(Helsingør 1826 – Shanghai 1869)


Entrance to the Harbor of Havana


Oil on canvas, 21¼ x 15½ inches(39.4 x 53.9 cm)

Signed indistinctly lower right

Inscribed on the stretcher by the artist with the title in Danish:
“Indseilingen til Havnen ved Havanna”



Fritz Melbye trained with his older brother and fellow artist Anton Melbye in his native Helsingør (Elsinore) and, like him, painted principally seascapes, town and harbor views.  At the age of twenty-three he set out for the Caribbean, eventually settling in Amalienborg (Charlotte Amalie), capital of Danish West Indies, now St. Thomas of the U.S. Virgin Islands.  There he embarked on a career traveling and painting the sites and scenery across the region, through the West Indies, Hispaniola, and on to Venezuela.  In Charlotte Amalie Melbye had met and formed a partnership with Camille Pissarro, who was born there, and the two were to remain close, with Melbye following Pissarro to Paris in 1853.  Subsequently Melbye traveled to New York, where he was to live from 1861 to 1863, enjoying a friendship with Frederic Church, who accompanied him on a painting trip to Jamaica in 1865.  From New York Melbye set off for Newfloundland, with trips following to Gibraltar, Santo Domingo, and Cuba.  In 1867, Melbye embarked on a round-the-world journey and eventually settled in Peking.  His death in Shanghai occurred two years later.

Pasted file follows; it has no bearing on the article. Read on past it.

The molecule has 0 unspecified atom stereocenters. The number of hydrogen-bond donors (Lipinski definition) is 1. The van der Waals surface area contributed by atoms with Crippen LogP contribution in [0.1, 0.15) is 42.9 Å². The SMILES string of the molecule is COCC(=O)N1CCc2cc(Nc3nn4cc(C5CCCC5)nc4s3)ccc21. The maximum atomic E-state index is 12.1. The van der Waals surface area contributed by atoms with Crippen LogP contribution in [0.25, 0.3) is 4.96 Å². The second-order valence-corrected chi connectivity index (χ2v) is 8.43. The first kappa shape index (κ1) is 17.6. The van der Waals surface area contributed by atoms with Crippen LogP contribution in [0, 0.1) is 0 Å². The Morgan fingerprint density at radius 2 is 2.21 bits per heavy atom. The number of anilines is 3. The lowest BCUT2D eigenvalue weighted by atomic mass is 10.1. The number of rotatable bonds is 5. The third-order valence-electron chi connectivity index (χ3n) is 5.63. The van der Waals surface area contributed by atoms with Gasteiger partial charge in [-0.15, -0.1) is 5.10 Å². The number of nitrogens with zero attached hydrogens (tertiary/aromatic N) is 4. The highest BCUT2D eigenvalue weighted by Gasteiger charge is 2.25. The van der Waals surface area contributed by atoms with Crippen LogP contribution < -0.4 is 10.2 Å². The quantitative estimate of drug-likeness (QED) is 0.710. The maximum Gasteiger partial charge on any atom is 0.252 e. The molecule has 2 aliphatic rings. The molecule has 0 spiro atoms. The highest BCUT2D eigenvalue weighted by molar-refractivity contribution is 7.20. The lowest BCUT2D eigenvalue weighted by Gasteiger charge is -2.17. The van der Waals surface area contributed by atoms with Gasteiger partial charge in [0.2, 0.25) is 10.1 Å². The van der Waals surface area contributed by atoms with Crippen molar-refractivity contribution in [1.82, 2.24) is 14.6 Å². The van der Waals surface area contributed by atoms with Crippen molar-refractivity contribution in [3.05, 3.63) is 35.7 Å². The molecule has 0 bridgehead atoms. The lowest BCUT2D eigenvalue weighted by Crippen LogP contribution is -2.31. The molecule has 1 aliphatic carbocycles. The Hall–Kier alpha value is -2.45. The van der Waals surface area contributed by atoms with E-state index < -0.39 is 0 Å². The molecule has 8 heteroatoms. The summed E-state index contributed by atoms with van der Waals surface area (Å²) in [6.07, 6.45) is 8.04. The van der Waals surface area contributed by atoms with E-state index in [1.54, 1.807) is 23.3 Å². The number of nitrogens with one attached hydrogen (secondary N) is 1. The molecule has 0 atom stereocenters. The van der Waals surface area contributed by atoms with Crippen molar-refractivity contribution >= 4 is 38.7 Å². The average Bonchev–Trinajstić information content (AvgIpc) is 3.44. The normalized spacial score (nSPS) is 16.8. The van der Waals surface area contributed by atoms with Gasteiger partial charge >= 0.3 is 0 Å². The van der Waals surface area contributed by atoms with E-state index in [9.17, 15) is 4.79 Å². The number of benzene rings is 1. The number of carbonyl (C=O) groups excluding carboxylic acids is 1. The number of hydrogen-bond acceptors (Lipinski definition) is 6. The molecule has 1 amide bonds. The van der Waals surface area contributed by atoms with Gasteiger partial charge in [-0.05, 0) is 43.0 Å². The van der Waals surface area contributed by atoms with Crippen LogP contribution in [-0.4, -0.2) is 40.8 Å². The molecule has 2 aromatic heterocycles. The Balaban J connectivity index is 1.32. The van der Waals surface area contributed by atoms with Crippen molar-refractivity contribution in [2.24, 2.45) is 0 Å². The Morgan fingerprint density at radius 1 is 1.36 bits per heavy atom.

Melbye’s paintings combine the veracity of a view-painter with the romantic and seductive light of the Danish Golden Age painters.  The present view of Havana harbor is an outstanding example of his work –the precision and accuracy of the view (attested to by contemporary engravings)—bathed in the bright and seductive light of the Caribbean sun.  The lighthouse of Morro Castle (Castillo de los Tres Reyes del Morro) is seen at the end of the promontory at the right, while the walls and tower of La Cabaña (the Fortaleza de San Carlos de la Cabaña), topped by a flag, appear closer to the viewer.  On the left side of the harbor appears the Castillo de la Punta.  The orientation of these buildings suggests that Melbye recorded his view from the ramparts of the Castillo de la Real Fuerza.  Although the harbor is much changed, all of these fortresses survive today.  There is nothing specifically datable in the view, but on the basis of Melbye’s biography, a date around 1864 would seem likely.